I never understood women who stood by their husbands after they cheated, until the same thing happened to me. Turning off your feelings like a light switch or just forgetting all of the good times is easier said than done. And, I know that I'm alone in feeling this way. I get a lot of emails from wives that say things like: "my husband cheated and I am furious with him, but I can't help it. I still love him," or "how spineless am I? My husband cheated on me , but I can't kick him out or turn my back on him. I still love him. I don't want to let this destroy my family. Am I wrong to feel this way ?, "or" I hate what he did , but I still love him. What's wrong with me? " I'll try to answer these questions in the following article.
Whatever You Feel Is Valid: First, I want to reassure you that no matter what you are feeling right now, it's perfectly normal and it's absolutely valid. Your feelings and reactions following finding out about the affair are going to run the gauntlet and probably will differ from day to day. One day you may be furious. The next you may be sad. Another day you may be guilty or ashamed. These fluctuating feelings, although frustrating, are absolutely natural.
You'll have to be patient with yourself as you process this. Healing does not happen over night and it is isn't linear. You'll often move forward only to regress a bit later. That doesn't mean that you're delayed or not progressing. It just means that an affair is a very hard blow and is very difficult to maneuver.
Don't Worry About What Others Think: One thing that was very difficult for me to get over is the fear of what others thought of me. I made the mistake of telling most of my girlfriends about the affair. So, they were just as angry at my husband as I was. This felt good at first, but as I began to suspect that I wanted to save my marriage, I began to get comments like "just keep an eye on him so that he does do it again," or "you're a better person than I am. If my husband cheated on me, I'd kick him out immediately, "or" isn't cheating a deal breaker? How could you possibly even consider taking him back? "
Of course, these things made me doubt what I was feeling and had me feeling like I was constantly wrong or had no backbone whatsoever. One day, a new friend (who did know my husband) gave me some very good advice. She said: "Listen, the only one who has to live your life is you. The only one who should be concerned with your marriage is you and your husband. You are the only one who knows if his actions are good enough for you. And that's the only one who matters – you. "
This really struck a cord with me. The truth is, my friends were only in my life for a few minutes per day, but my husband had walked the path with me for years, had raised my children with me, and knew me like no one else. These things could not be discounted just because my friends did not see them or hadn't experienced them.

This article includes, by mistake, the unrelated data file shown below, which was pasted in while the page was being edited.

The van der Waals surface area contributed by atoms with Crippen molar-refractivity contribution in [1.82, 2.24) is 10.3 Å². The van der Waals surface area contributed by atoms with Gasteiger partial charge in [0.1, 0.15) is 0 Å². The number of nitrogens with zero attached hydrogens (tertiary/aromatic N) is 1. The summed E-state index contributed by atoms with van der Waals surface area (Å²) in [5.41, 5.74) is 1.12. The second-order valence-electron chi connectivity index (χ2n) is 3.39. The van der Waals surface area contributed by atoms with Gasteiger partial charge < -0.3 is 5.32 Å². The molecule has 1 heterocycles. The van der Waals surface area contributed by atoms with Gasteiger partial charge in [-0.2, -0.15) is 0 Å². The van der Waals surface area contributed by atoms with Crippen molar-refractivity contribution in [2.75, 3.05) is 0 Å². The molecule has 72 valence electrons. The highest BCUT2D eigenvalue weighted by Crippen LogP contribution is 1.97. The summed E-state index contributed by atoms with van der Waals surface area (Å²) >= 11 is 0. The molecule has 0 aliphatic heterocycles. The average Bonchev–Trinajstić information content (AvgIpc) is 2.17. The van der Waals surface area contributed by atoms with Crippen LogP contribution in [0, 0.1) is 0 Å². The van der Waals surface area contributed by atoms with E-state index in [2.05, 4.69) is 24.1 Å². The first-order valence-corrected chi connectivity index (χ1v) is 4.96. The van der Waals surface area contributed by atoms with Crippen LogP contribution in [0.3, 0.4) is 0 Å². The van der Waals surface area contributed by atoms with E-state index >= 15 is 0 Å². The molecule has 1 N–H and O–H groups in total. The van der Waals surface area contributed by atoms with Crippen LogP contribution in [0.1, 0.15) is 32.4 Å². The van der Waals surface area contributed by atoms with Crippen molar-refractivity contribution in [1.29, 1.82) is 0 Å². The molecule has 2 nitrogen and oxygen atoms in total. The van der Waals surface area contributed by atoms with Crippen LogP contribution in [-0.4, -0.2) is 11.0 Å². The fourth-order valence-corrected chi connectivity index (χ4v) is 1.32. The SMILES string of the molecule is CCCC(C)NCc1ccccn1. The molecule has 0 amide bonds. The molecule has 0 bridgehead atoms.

Separating The Person From The Act: I often think that people who just can not forgive the affair no matter how hard they try are those who are unable to separate the person (their husband) from the actions (the affair.) They are never able to get to the place where they can't think about their husbands and the affair simultaneously.
But, some people are able to do this – which is why forgiveness and another chance are sometimes possible. This was the case for me. It took a long time, but eventually, I was able to separate the man who had sacrificed for our family from the man who made one bad decision. Some people are never able to do this, and that's perfectly normal too. But, it's just as normal (and as healthy) to be able to separate the two.
Some Things That May Help You Feel Better About Still Loving Him: After a while, I decided that although I did still love my husband, there were things that I needed to move forward while maintaining my self respect. I needed to know that my husband was willing to do the work necessary to ensure that this would never happen to me again. I needed for him to be truly remorseful and to check in frequently. I needed for him to have no secrets from me, no matter how small. And, I needed for him to support me while I did some individual work on myself.
He was glad to do these things and his willingness indicated to me that he was trustworthy, sorry, and that the marriage that was worth fighting for.
This decision is very individual and there is no right or wrong answer. But, if you still love your husband after an affair, that does not mean that there is something wrong with you. It just means that you were able to separate the person from the act and that you've chosen your marital history over one bad decision.